Upon pursuing a personal connection in Hagley’s collections, I stumbled across the life of Henry A. (Harry) Strohmeyer: dairy cattle photographer to the stars. While growing up in Texas, I participated in 4-H, like many other children from rural areas. My specialty was dairy judging. (Such competitions, which promote critical thinking and public speaking skills in addition to their dairy-specific curriculum, were introduced to 4-H clubs in 1919.) Decades later at Hagley, I noticed photos of kids judging heifers at the Eastern Guernsey Breeder's Association Field Day held at Longwood in 1925, and I couldn’t resist further investigation.
Delving into Longwood Farm records, a 1936 breeders’ show catalog caught my attention. In it, advertisements abound for ideal Guernsey specimens, uniformly posed, from farms across the region. Almost every photograph is signed by Strohmeyer, the same photographer who’d captured Field Day. Who was Harry Strohmeyer, and how did he seemingly corner the market on bovine photography?
As a young man, Harry accompanied his father, an accomplished photographer who’d worked for Theodore Roosevelt, on photo shoots at wealthy estates in New Jersey, where he gravitated toward the purebred cattle raised there. After returning from service in the Army Signal Corps during the First World War, he partnered with his father and eventually went into business for himself. He travelled across the United States and Canada to farms and livestock shows, and he established a reputation for catching the most flattering angles of an animal, particularly dairy cattle. The purpose for such pictures was not for display on the mantlepiece alongside family portraits. In the world of elite livestock breeding, a good photograph could be the determining factor in a potentially lucrative sale.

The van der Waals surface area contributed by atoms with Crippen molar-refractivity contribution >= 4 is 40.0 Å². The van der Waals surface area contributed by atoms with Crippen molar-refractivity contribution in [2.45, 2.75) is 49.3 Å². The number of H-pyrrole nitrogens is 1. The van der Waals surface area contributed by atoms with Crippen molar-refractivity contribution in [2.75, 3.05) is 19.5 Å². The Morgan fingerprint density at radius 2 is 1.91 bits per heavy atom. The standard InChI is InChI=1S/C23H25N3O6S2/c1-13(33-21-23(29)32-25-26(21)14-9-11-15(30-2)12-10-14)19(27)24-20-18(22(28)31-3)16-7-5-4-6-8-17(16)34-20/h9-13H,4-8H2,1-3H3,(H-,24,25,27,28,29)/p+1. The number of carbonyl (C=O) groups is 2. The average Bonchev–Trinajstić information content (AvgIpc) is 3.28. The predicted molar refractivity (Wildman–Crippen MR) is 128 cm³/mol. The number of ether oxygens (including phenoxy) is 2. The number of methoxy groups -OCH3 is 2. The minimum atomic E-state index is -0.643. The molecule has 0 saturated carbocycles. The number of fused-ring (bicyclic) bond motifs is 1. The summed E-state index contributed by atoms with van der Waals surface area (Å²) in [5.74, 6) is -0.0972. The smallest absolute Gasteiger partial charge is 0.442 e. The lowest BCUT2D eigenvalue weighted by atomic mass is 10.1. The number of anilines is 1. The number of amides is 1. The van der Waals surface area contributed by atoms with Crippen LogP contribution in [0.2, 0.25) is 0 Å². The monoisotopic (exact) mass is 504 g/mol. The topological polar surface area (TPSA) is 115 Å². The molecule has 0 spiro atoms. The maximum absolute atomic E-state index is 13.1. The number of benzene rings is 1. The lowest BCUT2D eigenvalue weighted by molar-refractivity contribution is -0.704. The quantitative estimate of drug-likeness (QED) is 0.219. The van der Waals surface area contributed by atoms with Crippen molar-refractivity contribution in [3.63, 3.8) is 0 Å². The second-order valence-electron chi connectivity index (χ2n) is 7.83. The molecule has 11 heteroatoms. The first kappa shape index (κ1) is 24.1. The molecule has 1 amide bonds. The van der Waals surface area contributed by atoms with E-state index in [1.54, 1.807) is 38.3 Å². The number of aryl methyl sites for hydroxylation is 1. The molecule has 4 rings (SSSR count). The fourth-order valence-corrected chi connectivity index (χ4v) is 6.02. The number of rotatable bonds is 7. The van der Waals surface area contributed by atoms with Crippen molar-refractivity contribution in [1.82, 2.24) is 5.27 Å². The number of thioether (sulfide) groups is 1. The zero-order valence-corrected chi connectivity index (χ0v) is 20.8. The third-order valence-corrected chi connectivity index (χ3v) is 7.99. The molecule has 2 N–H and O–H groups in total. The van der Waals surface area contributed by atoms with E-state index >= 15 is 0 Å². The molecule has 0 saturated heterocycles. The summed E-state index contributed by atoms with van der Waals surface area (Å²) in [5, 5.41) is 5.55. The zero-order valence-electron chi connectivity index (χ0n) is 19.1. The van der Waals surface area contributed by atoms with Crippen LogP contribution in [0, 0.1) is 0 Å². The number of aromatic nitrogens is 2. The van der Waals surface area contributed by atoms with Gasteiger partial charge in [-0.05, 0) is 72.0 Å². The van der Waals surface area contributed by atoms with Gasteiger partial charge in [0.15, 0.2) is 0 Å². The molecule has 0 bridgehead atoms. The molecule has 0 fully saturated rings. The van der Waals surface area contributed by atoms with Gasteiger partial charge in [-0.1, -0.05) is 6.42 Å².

By 1928, demand had grown so much that Strohmeyer brought on John Carpenter, a dairyman, as a partner. Strohmeyer gambled that training Carpenter in photography was a better strategy than teaching a photographer to work with animals. Together, their work graced the pages of every major breeding magazine and instructional livestock treatise of the era. In a 1946 issue of Guernsey Breeders' Journal, Chester Lyon of Antietam Farm even felt obliged to apologize to potential buyers for not having photographs by the team. He lamented that, "It's a hard job to get Strohmeyer & Carpenter…consequently it may be necessary to furnish a snapshot…and we know from past experience that such pictures never flatter the animal." In 1948, Canadian magazine Maclean's profiled Strohmeyer in "His Lasso is a Lens," where I found several biographical details for this post. The article is well worth reading, particularly for its colorful description of Strohmeyer convincing a skeptical Holstein bull to strike a pose. By the time he passed away in 1972, Strohmeyer had photographed the herds of the du Ponts, Rockefellers, J.C. Penney, Carnation Milk, Wawa, and countless others across two countries.
As for my childhood counterparts who participated in the judging contest at the Longwood Field Day in 1925, they each received copies of the photos that Harry Strohmeyer took to remember their day.
Angela Schad is the Reference Archivist and Digital Archives Specialist at Hagley Museum and Library.